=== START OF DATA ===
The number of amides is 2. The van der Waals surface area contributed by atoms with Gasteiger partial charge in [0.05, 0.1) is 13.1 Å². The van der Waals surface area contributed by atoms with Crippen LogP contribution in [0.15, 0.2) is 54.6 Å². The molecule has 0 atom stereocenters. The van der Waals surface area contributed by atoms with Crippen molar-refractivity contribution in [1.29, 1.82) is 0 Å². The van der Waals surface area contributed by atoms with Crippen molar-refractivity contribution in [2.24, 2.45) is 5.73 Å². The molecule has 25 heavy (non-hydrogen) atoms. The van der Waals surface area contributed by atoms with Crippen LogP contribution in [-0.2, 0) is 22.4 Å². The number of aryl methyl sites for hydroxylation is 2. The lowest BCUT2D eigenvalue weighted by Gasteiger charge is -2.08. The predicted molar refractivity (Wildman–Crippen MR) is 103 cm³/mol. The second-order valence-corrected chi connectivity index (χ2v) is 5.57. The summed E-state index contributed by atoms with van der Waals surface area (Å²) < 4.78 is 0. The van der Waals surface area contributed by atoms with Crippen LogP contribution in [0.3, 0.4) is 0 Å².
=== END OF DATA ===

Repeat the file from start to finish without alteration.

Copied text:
The number of amides is 2. The van der Waals surface area contributed by atoms with Gasteiger partial charge in [0.05, 0.1) is 13.1 Å². The van der Waals surface area contributed by atoms with Crippen LogP contribution in [0.15, 0.2) is 54.6 Å². The molecule has 0 atom stereocenters. The van der Waals surface area contributed by atoms with Crippen molar-refractivity contribution in [1.29, 1.82) is 0 Å². The van der Waals surface area contributed by atoms with Crippen molar-refractivity contribution in [2.24, 2.45) is 5.73 Å². The molecule has 25 heavy (non-hydrogen) atoms. The van der Waals surface area contributed by atoms with Crippen LogP contribution in [-0.2, 0) is 22.4 Å². The number of aryl methyl sites for hydroxylation is 2. The lowest BCUT2D eigenvalue weighted by Gasteiger charge is -2.08. The predicted molar refractivity (Wildman–Crippen MR) is 103 cm³/mol. The second-order valence-corrected chi connectivity index (χ2v) is 5.57. The summed E-state index contributed by atoms with van der Waals surface area (Å²) < 4.78 is 0. The van der Waals surface area contributed by atoms with Crippen LogP contribution in [0.3, 0.4) is 0 Å².